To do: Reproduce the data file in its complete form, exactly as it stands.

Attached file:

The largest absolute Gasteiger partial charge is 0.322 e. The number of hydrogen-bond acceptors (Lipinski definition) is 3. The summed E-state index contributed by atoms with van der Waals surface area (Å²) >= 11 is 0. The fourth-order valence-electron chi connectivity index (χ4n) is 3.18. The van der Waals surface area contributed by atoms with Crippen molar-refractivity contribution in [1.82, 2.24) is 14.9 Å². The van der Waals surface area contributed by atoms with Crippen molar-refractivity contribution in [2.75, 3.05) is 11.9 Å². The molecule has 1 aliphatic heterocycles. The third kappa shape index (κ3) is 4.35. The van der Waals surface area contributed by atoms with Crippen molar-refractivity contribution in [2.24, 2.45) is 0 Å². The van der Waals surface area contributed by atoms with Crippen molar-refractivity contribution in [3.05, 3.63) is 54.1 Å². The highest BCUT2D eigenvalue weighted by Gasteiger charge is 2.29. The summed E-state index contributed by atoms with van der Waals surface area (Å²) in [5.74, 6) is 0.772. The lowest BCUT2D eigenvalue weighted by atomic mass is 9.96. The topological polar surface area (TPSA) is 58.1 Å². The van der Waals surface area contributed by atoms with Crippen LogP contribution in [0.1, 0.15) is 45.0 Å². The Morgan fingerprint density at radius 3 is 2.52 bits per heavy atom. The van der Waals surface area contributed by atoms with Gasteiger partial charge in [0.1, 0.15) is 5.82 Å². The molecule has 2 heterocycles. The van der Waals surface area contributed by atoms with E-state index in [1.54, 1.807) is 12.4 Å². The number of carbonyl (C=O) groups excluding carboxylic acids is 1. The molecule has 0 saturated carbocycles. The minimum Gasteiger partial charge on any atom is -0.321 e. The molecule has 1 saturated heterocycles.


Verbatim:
The largest absolute Gasteiger partial charge is 0.322 e. The number of hydrogen-bond acceptors (Lipinski definition) is 3. The summed E-state index contributed by atoms with van der Waals surface area (Å²) >= 11 is 0. The fourth-order valence-electron chi connectivity index (χ4n) is 3.18. The van der Waals surface area contributed by atoms with Crippen molar-refractivity contribution in [1.82, 2.24) is 14.9 Å². The van der Waals surface area contributed by atoms with Crippen molar-refractivity contribution in [2.75, 3.05) is 11.9 Å². The molecule has 1 aliphatic heterocycles. The third kappa shape index (κ3) is 4.35. The van der Waals surface area contributed by atoms with Crippen molar-refractivity contribution in [2.24, 2.45) is 0 Å². The van der Waals surface area contributed by atoms with Crippen molar-refractivity contribution in [3.05, 3.63) is 54.1 Å². The highest BCUT2D eigenvalue weighted by Gasteiger charge is 2.29. The summed E-state index contributed by atoms with van der Waals surface area (Å²) in [5.74, 6) is 0.772. The lowest BCUT2D eigenvalue weighted by atomic mass is 9.96. The topological polar surface area (TPSA) is 58.1 Å². The van der Waals surface area contributed by atoms with Crippen LogP contribution in [0.1, 0.15) is 45.0 Å². The Morgan fingerprint density at radius 3 is 2.52 bits per heavy atom. The van der Waals surface area contributed by atoms with Gasteiger partial charge in [0.1, 0.15) is 5.82 Å². The molecule has 2 heterocycles. The van der Waals surface area contributed by atoms with E-state index in [1.54, 1.807) is 12.4 Å². The number of carbonyl (C=O) groups excluding carboxylic acids is 1. The molecule has 0 saturated carbocycles. The minimum Gasteiger partial charge on any atom is -0.321 e. The molecule has 1 saturated heterocycles.